Also that you disagree with Marshall McLuhan's ideas on media and communications (not hard to do, since his ideas are nearly unintelligible anyway, I guess)?

ETA: I'm asking because, as both a writer and an artist, I think those points are kind of heavy and speak to a possible future development in the wordy arts thanks to both new and old technologies. I think a lot of this kerfuffle over "proper" ways of reading (a nonsensical notion, I'm sure we agree) is due to people not yet wrapping their minds around the idea of these media as tools of creative expression, nor for some folks, thinking simply pragmatically about their practical, logistical and functional needs.


ETA2: Also, in reference to the question of the durability of a book collection, a digital book can be secured after purchase by stripping the DRM and saving as a text file, formatting it, printing it, and having a craftsman or artist bind it for you in a nice, customized style. :D I would always prefer to be able to do that legally -- well, actually not to have to do it at all, but in the event I must -- and so I am very cautious about the status of digital publishing and DRM controls and where those may be heading. I would even be willing to pay extra for the license to do that if I had to, just so long as I could do it reliably and without headaches. I admit that, being too poor for an e-reader and not yet ready to publish in any format, I'm not 100% up to date on current DRM situations, but I keep it on my horizon.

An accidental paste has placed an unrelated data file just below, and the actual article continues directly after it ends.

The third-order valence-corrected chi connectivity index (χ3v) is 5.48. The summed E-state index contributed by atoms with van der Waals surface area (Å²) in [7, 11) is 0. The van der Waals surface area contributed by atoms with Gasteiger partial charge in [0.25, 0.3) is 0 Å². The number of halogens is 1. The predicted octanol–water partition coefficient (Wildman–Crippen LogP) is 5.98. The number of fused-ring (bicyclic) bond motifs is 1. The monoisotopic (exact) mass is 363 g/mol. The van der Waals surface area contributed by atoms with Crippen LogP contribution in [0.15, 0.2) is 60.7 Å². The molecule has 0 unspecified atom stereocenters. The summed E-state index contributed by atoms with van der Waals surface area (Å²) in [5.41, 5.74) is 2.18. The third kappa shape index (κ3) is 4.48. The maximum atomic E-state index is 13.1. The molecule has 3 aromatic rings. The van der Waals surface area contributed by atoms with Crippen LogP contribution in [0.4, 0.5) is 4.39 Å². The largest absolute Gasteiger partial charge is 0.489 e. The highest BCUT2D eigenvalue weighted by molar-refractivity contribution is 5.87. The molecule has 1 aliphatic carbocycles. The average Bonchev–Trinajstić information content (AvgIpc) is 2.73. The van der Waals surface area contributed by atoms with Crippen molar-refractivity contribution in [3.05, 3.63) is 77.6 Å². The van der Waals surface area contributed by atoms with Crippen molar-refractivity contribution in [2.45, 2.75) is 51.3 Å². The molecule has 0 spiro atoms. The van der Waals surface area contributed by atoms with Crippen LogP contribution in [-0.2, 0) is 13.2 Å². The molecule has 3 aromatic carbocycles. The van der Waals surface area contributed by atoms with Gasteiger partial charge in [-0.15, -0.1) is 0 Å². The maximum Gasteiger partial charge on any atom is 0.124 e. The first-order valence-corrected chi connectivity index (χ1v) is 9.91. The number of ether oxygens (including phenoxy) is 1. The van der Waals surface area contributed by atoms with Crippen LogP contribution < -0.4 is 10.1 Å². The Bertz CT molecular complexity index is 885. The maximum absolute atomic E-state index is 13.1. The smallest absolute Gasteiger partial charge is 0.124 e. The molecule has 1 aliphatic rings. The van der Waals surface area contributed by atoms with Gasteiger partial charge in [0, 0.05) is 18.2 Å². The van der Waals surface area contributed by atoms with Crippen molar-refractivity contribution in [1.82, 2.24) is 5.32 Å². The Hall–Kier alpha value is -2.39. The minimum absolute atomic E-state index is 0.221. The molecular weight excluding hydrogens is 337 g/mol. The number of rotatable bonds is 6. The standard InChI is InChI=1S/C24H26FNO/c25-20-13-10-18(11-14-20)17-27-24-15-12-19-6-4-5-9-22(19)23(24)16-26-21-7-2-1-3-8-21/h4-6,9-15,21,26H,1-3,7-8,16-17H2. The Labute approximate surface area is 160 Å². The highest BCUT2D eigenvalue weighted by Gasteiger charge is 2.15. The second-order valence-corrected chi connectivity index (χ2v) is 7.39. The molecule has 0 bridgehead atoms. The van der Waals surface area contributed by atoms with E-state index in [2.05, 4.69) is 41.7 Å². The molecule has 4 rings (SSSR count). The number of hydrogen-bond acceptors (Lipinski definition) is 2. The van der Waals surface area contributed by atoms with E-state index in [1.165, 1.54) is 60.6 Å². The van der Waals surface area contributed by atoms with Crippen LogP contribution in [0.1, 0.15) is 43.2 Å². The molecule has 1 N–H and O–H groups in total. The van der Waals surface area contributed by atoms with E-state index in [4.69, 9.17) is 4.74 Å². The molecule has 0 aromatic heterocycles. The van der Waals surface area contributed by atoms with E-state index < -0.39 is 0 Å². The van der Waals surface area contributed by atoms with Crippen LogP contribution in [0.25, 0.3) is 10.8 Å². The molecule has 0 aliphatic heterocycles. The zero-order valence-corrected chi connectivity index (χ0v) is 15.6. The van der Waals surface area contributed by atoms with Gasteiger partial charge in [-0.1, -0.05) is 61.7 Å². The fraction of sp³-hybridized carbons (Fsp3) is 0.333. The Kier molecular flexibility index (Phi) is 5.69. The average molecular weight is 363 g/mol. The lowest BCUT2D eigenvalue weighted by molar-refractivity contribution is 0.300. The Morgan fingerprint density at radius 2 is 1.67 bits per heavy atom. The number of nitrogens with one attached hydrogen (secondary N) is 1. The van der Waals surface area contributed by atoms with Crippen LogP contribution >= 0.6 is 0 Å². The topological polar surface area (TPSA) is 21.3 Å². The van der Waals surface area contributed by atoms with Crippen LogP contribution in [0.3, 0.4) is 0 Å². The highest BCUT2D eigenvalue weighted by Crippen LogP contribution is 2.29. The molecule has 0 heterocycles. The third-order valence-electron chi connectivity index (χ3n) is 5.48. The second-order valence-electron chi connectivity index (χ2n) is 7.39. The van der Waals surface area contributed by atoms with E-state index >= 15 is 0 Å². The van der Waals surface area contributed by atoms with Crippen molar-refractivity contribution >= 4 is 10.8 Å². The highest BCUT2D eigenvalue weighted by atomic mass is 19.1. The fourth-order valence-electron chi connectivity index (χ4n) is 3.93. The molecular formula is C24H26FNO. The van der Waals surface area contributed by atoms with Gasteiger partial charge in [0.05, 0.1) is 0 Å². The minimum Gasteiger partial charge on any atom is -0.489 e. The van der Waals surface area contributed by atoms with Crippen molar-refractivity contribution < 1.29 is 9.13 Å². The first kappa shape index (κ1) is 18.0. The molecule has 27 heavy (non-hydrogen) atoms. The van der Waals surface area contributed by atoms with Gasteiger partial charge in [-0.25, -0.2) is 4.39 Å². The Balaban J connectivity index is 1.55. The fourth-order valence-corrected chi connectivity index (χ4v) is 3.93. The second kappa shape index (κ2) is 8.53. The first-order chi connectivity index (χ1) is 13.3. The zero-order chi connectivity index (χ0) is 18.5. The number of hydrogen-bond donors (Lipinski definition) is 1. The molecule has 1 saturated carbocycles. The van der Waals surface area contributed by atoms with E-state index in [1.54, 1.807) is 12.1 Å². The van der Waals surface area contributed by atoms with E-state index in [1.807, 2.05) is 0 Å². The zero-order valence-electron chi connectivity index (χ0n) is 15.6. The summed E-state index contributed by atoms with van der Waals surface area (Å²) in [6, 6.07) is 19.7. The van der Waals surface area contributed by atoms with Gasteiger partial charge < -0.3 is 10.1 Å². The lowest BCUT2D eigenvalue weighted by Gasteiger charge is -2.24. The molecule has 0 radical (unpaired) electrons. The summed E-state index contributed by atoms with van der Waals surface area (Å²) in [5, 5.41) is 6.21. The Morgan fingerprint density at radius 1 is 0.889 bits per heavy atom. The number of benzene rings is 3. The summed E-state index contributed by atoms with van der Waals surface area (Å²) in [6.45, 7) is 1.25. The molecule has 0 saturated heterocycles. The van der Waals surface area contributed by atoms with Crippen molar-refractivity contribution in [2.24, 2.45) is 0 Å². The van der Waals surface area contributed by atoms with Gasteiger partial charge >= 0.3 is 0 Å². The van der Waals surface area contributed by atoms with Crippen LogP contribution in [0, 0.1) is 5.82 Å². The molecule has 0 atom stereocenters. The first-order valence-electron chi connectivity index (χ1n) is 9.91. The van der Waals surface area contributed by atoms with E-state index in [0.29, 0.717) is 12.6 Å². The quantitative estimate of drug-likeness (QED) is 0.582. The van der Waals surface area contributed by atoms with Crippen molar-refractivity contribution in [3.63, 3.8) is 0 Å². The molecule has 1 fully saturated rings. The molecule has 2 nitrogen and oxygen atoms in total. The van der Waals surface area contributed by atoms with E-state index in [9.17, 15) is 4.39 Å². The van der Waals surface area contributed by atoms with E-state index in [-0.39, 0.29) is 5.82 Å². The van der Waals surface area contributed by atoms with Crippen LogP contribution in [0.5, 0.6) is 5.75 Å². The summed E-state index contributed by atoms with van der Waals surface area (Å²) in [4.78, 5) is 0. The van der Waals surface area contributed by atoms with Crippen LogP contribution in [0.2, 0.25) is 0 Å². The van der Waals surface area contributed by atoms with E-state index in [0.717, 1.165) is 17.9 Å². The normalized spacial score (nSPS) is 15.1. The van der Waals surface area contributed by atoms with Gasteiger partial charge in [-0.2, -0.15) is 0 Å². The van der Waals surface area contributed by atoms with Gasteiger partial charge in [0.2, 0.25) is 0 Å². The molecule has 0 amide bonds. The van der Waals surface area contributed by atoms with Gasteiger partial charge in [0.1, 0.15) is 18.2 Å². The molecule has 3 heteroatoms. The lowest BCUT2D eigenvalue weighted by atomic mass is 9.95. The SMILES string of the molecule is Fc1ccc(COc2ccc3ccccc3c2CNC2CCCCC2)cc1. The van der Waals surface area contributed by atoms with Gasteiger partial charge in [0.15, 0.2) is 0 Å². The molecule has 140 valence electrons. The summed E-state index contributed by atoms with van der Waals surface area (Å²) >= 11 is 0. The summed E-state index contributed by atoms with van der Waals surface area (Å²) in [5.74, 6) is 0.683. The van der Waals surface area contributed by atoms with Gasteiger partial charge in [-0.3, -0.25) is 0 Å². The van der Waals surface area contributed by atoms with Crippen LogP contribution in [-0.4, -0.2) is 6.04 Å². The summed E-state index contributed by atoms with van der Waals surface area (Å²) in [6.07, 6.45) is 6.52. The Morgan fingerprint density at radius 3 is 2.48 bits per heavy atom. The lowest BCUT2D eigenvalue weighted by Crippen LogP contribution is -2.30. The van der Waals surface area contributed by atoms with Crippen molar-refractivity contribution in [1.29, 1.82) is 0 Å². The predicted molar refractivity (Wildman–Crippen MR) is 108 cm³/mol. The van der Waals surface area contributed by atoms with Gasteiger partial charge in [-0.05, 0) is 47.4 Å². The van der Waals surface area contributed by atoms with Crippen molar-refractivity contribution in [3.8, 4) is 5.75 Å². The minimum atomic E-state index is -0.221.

Bloo
11-18-2012, 10:10 PM
I embraced the ebook/ereader with gusto, buying a Kindle and downloading several books and more all the time. And within seconds I was able to buy a collection of books that I had spent years looking for, Gregory MacDonald's Fletch books. I hit garage sales, used bookstores, libraries, etc all looking for these 12 books, and like I said, I ended up getting them all within seconds. Does that stop me from buying physical books. Yes and no. I'm much more picky about WHAT physical books I buy, but when I find a treasure, it warms my heart. Yesterday I was scouring a goodwill store and came across a 1979 copy of The Complete Plays of Neil Simon Vol 2. This put me on an Amazon and ebay quest to find volumes 1, 3, 4. But it also inspired me to go online and download on my kindle, the works of O'Neill, Shaw, Aristophines, Gilbert and Sullivan, Ibsen, and Wilde.